Even though I’ve been associated with Monticello for more than 25 years, I’m still constantly amazed by the amount of time and effort that went into small details that are easy to overlook when viewing the house as a whole. For example, I recently started thinking about the rectangular groupings of guttae (pronounced “gutty”), which are part of the Doric entablature that marches around the entire exterior of the house, including the pediments. The same detail occurs inside as well in the Dining Room and Tea Room entablatures.
As with so many other neo-classical details seen throughout Monticello Jefferson drew this one directly from Andrea Palladio’s Four Books of Architecture, which he reportedly referred to as “the Bible.”
It’s difficult to see from the ground looking up but the guttae are actually cone-shaped rather than cylindrical. Each was individually turned on a lathe and installed by inserting the integral dowel ends into corresponding holes drilled to receive them. As you can see in the photos, each grouping has 18 of them.
They’re turned from tulip poplar (Liriodendron tulipifera) and are about 1 ½” in diameter at the large end and about ¾” long not including the dowel end. There is considerable variation in size because they were simply done “by eye.”
So one day I decided to count how many were required for the exterior of the house. And I’d only count the ones used in the rectangular groups of 18 not the smaller ones associated with the alternating diamond-shaped ornamentation.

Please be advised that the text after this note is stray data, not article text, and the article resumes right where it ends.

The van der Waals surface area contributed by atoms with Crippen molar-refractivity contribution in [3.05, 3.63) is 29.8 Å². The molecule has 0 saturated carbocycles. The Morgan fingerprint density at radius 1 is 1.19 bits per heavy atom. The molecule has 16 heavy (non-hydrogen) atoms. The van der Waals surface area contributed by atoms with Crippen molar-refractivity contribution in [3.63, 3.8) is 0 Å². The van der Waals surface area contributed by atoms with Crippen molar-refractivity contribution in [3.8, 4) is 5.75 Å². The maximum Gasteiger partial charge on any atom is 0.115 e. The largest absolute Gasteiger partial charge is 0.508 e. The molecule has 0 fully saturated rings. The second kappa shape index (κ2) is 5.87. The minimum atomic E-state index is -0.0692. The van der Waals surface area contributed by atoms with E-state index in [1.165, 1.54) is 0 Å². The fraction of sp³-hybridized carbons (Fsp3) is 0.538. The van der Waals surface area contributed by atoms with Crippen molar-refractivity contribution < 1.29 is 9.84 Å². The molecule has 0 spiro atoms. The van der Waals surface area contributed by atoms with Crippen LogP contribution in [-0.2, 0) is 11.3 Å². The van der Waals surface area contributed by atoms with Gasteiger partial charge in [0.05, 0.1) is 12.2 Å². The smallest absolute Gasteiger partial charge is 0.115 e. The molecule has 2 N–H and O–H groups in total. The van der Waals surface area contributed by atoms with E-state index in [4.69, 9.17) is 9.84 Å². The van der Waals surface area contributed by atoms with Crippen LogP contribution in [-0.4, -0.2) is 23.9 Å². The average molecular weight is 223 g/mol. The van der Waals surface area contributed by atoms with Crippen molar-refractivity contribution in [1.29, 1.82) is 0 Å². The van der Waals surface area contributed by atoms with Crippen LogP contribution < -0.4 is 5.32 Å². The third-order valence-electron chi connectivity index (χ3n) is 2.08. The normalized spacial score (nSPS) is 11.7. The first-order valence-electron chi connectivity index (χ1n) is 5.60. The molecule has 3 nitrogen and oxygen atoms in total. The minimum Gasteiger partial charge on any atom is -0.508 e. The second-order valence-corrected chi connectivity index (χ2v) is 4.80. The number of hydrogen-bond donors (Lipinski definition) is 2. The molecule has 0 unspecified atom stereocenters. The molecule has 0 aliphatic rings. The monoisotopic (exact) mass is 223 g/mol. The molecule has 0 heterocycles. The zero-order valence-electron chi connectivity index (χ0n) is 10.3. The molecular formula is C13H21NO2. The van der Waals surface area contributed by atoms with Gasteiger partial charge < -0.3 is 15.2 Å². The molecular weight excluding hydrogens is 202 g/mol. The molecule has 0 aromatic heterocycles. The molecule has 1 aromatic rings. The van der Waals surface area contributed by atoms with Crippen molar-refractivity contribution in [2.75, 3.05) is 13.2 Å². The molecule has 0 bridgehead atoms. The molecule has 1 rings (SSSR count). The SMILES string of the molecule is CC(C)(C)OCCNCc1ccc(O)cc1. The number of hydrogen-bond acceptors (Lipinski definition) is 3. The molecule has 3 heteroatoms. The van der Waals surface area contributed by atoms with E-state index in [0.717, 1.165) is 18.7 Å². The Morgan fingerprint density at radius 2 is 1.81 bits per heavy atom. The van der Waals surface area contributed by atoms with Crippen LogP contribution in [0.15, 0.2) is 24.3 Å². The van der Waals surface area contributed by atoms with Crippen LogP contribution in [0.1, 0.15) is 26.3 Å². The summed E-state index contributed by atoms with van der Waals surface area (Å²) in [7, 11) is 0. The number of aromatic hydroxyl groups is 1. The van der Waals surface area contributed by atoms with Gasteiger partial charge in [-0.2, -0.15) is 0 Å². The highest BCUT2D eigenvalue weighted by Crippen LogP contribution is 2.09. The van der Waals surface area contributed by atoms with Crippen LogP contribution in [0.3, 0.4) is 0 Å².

So let’s do the math. All in all there are 214 groups of 18 guttae. This means there are a total of 3,852 of these little guys that each had to be turned and installed separately into patterns carefully laid out so that when corners were reached, everything worked out correctly. And if you include the Dining Room and Tea Room too, the total runs to over 5,000 altogether! Amazing! And this is just one tiny little detail when compared to the whole.
Unfortunately we don’t know who specifically turned and installed all these guttae. But it’s possible that the enslaved craftsman Lewis (we only know his first name) had a hand in it because we know he was the one who turned all the balusters for the balustrade that goes around the roof. But that’s another story.
So when you come to Monticello maybe you’ll look and marvel, as I do, at the little details as well as the grand overall effect. It’ll amaze you too.